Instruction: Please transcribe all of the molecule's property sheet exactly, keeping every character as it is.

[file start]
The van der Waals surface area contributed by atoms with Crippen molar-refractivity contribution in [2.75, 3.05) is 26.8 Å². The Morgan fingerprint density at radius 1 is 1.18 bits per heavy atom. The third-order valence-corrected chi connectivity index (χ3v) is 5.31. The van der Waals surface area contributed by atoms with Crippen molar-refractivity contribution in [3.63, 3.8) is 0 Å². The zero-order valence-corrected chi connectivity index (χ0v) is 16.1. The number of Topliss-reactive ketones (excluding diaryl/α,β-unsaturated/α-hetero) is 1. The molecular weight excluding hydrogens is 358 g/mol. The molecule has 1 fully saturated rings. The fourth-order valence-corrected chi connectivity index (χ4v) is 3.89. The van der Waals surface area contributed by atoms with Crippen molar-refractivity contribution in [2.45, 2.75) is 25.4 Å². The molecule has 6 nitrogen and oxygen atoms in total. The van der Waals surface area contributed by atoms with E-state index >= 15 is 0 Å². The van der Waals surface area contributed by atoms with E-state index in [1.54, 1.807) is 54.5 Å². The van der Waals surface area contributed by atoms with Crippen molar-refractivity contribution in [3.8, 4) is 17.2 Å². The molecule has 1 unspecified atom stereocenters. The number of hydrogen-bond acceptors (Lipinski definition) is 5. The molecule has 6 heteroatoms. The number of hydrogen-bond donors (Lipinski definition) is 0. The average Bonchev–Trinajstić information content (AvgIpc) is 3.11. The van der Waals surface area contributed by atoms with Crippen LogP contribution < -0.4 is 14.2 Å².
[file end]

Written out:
The van der Waals surface area contributed by atoms with Crippen molar-refractivity contribution in [2.75, 3.05) is 26.8 Å². The Morgan fingerprint density at radius 1 is 1.18 bits per heavy atom. The third-order valence-corrected chi connectivity index (χ3v) is 5.31. The van der Waals surface area contributed by atoms with Crippen molar-refractivity contribution in [3.63, 3.8) is 0 Å². The zero-order valence-corrected chi connectivity index (χ0v) is 16.1. The number of Topliss-reactive ketones (excluding diaryl/α,β-unsaturated/α-hetero) is 1. The molecular weight excluding hydrogens is 358 g/mol. The molecule has 1 fully saturated rings. The fourth-order valence-corrected chi connectivity index (χ4v) is 3.89. The van der Waals surface area contributed by atoms with Crippen molar-refractivity contribution in [2.45, 2.75) is 25.4 Å². The molecule has 6 nitrogen and oxygen atoms in total. The van der Waals surface area contributed by atoms with E-state index >= 15 is 0 Å². The van der Waals surface area contributed by atoms with E-state index in [1.54, 1.807) is 54.5 Å². The van der Waals surface area contributed by atoms with Crippen molar-refractivity contribution in [3.8, 4) is 17.2 Å². The molecule has 1 unspecified atom stereocenters. The number of hydrogen-bond acceptors (Lipinski definition) is 5. The molecule has 6 heteroatoms. The number of hydrogen-bond donors (Lipinski definition) is 0. The average Bonchev–Trinajstić information content (AvgIpc) is 3.11. The van der Waals surface area contributed by atoms with Crippen LogP contribution < -0.4 is 14.2 Å².